In an interview with RCN Radio, Santos said the only thing he wanted to show is that a kiss is never an act of violence and that it should never be a reason to discriminate. The night of the event, more than 300 people, including Sebastián and Esteban, gathered outside the shopping center for the #FuriaMarica "Kiss-a-Thon."
Pedro Santos' original tweet calling for a "Besatón" (Kiss-a-Thon) — Photo: Pedro Santos via Twitter
This is just the latest chapter of the LGBT civil rights movement in Colombia that reveals many of the contradictions of this nation of 49 million people. In 1977, we had the first LGBT publication "El Otro" and our first pride parade in 1982. Fast forward to 2016 when Colombia legalized same-sex marriage, and a year later, when it recognized the union between three men, the first time in the world. However, much of Colombia is still deeply attached to its Catholic traditions, which often brings awful sexist and homophobic tendencies. In a way, everything about the incident at Andino is shocking, yet not surprising at all.
And, for me, it all comes back to the paradoxes of that word.
Marica. Furia Marica. Faggot. Faggot Fury. With our pain and anger, we need to reappropriate these terms that the world has always pointed at us like bayonets. Right? If we, as the LGBT community, do not take charge of the terms that have been used to define us, we are doing a disservice to ourselves and to those before us who have fought for the rights we enjoy today. But, reappropriating something that brings so much pain is not so simple. It's worth first digging into the roots.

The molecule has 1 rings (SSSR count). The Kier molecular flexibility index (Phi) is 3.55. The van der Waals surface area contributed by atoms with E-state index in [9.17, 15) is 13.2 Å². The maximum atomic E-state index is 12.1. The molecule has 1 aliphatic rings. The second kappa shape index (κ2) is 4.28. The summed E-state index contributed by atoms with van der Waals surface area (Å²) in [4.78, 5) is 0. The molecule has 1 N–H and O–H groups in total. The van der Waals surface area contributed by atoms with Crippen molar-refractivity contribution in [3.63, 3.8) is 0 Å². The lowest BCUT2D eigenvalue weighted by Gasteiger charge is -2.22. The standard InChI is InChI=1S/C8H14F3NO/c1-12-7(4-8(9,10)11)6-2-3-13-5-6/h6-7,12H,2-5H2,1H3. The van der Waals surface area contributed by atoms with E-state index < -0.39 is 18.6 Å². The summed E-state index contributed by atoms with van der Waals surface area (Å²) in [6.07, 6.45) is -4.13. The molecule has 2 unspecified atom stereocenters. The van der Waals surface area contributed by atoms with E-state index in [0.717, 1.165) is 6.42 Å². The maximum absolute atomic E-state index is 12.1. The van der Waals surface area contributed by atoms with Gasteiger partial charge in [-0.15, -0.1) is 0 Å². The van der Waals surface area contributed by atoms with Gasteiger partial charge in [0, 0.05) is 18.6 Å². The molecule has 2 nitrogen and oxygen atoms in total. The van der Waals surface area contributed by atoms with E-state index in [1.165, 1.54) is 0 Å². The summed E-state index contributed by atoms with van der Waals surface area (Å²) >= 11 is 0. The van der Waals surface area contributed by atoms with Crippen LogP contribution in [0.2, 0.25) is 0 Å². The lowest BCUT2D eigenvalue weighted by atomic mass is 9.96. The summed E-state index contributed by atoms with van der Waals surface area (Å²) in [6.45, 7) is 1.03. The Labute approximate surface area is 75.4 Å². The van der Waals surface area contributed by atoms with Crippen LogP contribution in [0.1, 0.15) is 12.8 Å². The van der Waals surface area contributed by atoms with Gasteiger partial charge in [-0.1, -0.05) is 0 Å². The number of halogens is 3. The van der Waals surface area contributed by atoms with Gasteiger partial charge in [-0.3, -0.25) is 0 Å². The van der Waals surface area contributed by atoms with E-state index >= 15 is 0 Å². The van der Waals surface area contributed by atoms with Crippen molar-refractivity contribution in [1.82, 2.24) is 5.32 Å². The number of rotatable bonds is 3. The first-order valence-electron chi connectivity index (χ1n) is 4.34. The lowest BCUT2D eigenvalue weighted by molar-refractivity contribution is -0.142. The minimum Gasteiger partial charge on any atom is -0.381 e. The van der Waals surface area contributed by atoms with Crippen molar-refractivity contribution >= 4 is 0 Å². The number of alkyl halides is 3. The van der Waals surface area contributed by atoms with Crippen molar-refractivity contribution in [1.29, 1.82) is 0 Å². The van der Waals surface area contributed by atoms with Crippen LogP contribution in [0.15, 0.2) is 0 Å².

Since the Middle Ages, the word marica was utilized in Spain as the diminutive form of the name Maria, and somewhat also in Greece and Hungary, though spelled as Marika. By the 16th and 17th centuries, the word signified a puppet doll, faintly alluding to later definitions that referenced a person that was "easy to manipulate." As such, by the 1730s, when the Royal Spanish Academy published its dictionary Autoridades, the word was described as such:
"Name given to an effeminate man of little courage that lets himself become subordinate and handled, even by those who are inferior to him."
During the early 1800s, the word for ladybug, or mariquita, also became directly linked to the meaning, and to this day, is used both to describe the insect and as a diminutive form of the word marica.
According to Francisco Molina Díaz in a paper titled Homosexuality in the Real Academia Española. An Analysis of Its Treatment in the Academic Lexicography, after the 1880s and in editions in the late 20th century, more derogatory definitions and adjectives were added into the word marica, such as "sodomite," and "despised or undesirable person."